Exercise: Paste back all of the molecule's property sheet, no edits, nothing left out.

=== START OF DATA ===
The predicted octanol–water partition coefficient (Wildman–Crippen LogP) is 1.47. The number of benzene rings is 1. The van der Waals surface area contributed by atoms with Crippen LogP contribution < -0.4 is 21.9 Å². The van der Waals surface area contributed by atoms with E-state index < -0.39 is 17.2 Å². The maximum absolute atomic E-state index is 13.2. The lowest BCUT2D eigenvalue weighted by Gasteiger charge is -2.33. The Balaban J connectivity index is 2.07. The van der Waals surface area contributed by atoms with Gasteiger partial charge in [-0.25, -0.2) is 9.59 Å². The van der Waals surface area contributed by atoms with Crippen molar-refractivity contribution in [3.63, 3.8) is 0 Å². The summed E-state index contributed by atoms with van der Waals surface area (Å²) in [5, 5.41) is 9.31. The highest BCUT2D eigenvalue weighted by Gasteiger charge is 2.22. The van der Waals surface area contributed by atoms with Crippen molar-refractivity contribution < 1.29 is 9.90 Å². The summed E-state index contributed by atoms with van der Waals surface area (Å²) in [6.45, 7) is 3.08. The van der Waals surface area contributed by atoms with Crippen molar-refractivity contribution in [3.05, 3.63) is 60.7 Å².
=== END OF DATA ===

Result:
The predicted octanol–water partition coefficient (Wildman–Crippen LogP) is 1.47. The number of benzene rings is 1. The van der Waals surface area contributed by atoms with Crippen LogP contribution < -0.4 is 21.9 Å². The van der Waals surface area contributed by atoms with E-state index < -0.39 is 17.2 Å². The maximum absolute atomic E-state index is 13.2. The lowest BCUT2D eigenvalue weighted by Gasteiger charge is -2.33. The Balaban J connectivity index is 2.07. The van der Waals surface area contributed by atoms with Gasteiger partial charge in [-0.25, -0.2) is 9.59 Å². The van der Waals surface area contributed by atoms with Crippen molar-refractivity contribution in [3.63, 3.8) is 0 Å². The summed E-state index contributed by atoms with van der Waals surface area (Å²) in [5, 5.41) is 9.31. The highest BCUT2D eigenvalue weighted by Gasteiger charge is 2.22. The van der Waals surface area contributed by atoms with Crippen molar-refractivity contribution < 1.29 is 9.90 Å². The summed E-state index contributed by atoms with van der Waals surface area (Å²) in [6.45, 7) is 3.08. The van der Waals surface area contributed by atoms with Crippen molar-refractivity contribution in [3.05, 3.63) is 60.7 Å².